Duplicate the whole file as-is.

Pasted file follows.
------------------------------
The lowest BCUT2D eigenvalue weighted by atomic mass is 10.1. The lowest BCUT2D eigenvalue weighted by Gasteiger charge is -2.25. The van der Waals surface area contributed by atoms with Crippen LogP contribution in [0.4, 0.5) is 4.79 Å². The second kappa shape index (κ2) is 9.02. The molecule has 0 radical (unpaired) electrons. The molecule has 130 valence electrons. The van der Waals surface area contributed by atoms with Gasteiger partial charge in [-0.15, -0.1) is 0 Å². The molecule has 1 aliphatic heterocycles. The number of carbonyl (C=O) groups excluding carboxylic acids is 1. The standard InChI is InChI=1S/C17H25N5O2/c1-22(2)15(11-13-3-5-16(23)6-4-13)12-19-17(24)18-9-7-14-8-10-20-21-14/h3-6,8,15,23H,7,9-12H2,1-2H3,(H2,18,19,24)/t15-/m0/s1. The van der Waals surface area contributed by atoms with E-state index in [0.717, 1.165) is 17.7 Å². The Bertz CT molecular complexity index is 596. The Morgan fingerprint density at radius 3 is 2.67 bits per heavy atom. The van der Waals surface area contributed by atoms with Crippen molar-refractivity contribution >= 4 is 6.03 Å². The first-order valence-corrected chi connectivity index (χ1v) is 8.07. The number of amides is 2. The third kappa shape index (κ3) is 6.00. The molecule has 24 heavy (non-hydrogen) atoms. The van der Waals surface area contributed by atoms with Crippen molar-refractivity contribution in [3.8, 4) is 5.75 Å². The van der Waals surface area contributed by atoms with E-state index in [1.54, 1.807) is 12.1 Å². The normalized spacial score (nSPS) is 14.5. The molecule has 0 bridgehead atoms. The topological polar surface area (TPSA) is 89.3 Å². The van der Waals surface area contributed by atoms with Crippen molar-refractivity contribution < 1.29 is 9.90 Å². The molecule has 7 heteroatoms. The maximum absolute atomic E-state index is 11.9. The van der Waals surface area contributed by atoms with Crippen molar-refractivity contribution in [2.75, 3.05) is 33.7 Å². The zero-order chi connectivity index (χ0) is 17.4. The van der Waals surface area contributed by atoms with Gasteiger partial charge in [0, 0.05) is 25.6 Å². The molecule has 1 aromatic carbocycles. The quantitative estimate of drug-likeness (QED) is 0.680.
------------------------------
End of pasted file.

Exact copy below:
The lowest BCUT2D eigenvalue weighted by atomic mass is 10.1. The lowest BCUT2D eigenvalue weighted by Gasteiger charge is -2.25. The van der Waals surface area contributed by atoms with Crippen LogP contribution in [0.4, 0.5) is 4.79 Å². The second kappa shape index (κ2) is 9.02. The molecule has 0 radical (unpaired) electrons. The molecule has 130 valence electrons. The van der Waals surface area contributed by atoms with Gasteiger partial charge in [-0.15, -0.1) is 0 Å². The molecule has 1 aliphatic heterocycles. The number of carbonyl (C=O) groups excluding carboxylic acids is 1. The standard InChI is InChI=1S/C17H25N5O2/c1-22(2)15(11-13-3-5-16(23)6-4-13)12-19-17(24)18-9-7-14-8-10-20-21-14/h3-6,8,15,23H,7,9-12H2,1-2H3,(H2,18,19,24)/t15-/m0/s1. The van der Waals surface area contributed by atoms with E-state index in [0.717, 1.165) is 17.7 Å². The Bertz CT molecular complexity index is 596. The Morgan fingerprint density at radius 3 is 2.67 bits per heavy atom. The van der Waals surface area contributed by atoms with Crippen molar-refractivity contribution >= 4 is 6.03 Å². The first-order valence-corrected chi connectivity index (χ1v) is 8.07. The number of amides is 2. The third kappa shape index (κ3) is 6.00. The molecule has 24 heavy (non-hydrogen) atoms. The van der Waals surface area contributed by atoms with Crippen molar-refractivity contribution in [3.8, 4) is 5.75 Å². The van der Waals surface area contributed by atoms with E-state index in [1.54, 1.807) is 12.1 Å². The normalized spacial score (nSPS) is 14.5. The molecule has 0 bridgehead atoms. The topological polar surface area (TPSA) is 89.3 Å². The van der Waals surface area contributed by atoms with Crippen molar-refractivity contribution < 1.29 is 9.90 Å². The molecule has 7 heteroatoms. The maximum absolute atomic E-state index is 11.9. The van der Waals surface area contributed by atoms with Crippen molar-refractivity contribution in [2.75, 3.05) is 33.7 Å². The zero-order chi connectivity index (χ0) is 17.4. The van der Waals surface area contributed by atoms with Gasteiger partial charge in [0, 0.05) is 25.6 Å². The molecule has 1 aromatic carbocycles. The quantitative estimate of drug-likeness (QED) is 0.680.